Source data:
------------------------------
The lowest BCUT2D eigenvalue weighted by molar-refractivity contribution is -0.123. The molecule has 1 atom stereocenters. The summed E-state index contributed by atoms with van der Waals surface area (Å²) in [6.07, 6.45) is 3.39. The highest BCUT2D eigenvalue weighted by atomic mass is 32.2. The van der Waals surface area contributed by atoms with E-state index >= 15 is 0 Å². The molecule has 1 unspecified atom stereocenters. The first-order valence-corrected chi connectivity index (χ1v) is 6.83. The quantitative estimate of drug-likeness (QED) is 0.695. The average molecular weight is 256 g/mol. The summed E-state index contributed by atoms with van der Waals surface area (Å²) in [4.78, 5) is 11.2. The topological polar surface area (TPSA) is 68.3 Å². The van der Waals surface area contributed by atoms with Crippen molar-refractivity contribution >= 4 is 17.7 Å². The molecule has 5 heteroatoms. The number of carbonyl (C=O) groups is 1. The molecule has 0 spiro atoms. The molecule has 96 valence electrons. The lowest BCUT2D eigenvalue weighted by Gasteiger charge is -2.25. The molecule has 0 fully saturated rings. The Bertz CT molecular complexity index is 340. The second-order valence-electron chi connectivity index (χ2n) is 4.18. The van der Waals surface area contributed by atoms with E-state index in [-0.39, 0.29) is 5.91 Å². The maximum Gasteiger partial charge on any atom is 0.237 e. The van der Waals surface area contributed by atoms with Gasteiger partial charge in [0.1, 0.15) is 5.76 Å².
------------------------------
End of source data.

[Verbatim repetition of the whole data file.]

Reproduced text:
The lowest BCUT2D eigenvalue weighted by molar-refractivity contribution is -0.123. The molecule has 1 atom stereocenters. The summed E-state index contributed by atoms with van der Waals surface area (Å²) in [6.07, 6.45) is 3.39. The highest BCUT2D eigenvalue weighted by atomic mass is 32.2. The van der Waals surface area contributed by atoms with E-state index >= 15 is 0 Å². The molecule has 1 unspecified atom stereocenters. The first-order valence-corrected chi connectivity index (χ1v) is 6.83. The quantitative estimate of drug-likeness (QED) is 0.695. The average molecular weight is 256 g/mol. The summed E-state index contributed by atoms with van der Waals surface area (Å²) in [4.78, 5) is 11.2. The topological polar surface area (TPSA) is 68.3 Å². The van der Waals surface area contributed by atoms with Crippen molar-refractivity contribution >= 4 is 17.7 Å². The molecule has 5 heteroatoms. The number of carbonyl (C=O) groups is 1. The molecule has 0 spiro atoms. The molecule has 96 valence electrons. The lowest BCUT2D eigenvalue weighted by Gasteiger charge is -2.25. The molecule has 0 fully saturated rings. The Bertz CT molecular complexity index is 340. The second-order valence-electron chi connectivity index (χ2n) is 4.18. The van der Waals surface area contributed by atoms with E-state index in [-0.39, 0.29) is 5.91 Å². The maximum Gasteiger partial charge on any atom is 0.237 e. The van der Waals surface area contributed by atoms with Gasteiger partial charge in [0.1, 0.15) is 5.76 Å².